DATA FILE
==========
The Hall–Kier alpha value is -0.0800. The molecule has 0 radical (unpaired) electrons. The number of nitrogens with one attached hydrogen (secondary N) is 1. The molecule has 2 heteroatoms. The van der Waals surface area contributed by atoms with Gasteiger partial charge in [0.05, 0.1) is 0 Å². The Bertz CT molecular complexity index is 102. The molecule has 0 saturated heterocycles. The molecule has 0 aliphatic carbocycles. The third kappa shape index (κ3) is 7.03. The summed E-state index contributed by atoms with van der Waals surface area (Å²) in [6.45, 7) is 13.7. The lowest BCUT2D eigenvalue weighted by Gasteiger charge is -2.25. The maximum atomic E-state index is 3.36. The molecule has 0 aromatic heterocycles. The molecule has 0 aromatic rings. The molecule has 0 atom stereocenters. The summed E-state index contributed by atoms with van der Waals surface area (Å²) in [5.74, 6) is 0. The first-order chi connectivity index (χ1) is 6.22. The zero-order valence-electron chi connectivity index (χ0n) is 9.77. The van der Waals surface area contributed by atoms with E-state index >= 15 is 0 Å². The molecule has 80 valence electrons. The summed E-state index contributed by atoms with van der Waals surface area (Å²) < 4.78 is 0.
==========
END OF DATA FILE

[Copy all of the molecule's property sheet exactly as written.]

The Hall–Kier alpha value is -0.0800. The molecule has 0 radical (unpaired) electrons. The number of nitrogens with one attached hydrogen (secondary N) is 1. The molecule has 2 heteroatoms. The van der Waals surface area contributed by atoms with Gasteiger partial charge in [0.05, 0.1) is 0 Å². The Bertz CT molecular complexity index is 102. The molecule has 0 saturated heterocycles. The molecule has 0 aliphatic carbocycles. The third kappa shape index (κ3) is 7.03. The summed E-state index contributed by atoms with van der Waals surface area (Å²) in [6.45, 7) is 13.7. The lowest BCUT2D eigenvalue weighted by Gasteiger charge is -2.25. The maximum atomic E-state index is 3.36. The molecule has 0 aromatic heterocycles. The molecule has 0 aromatic rings. The molecule has 0 atom stereocenters. The summed E-state index contributed by atoms with van der Waals surface area (Å²) in [5.74, 6) is 0. The first-order chi connectivity index (χ1) is 6.22. The zero-order valence-electron chi connectivity index (χ0n) is 9.77. The van der Waals surface area contributed by atoms with E-state index >= 15 is 0 Å². The molecule has 80 valence electrons. The summed E-state index contributed by atoms with van der Waals surface area (Å²) < 4.78 is 0.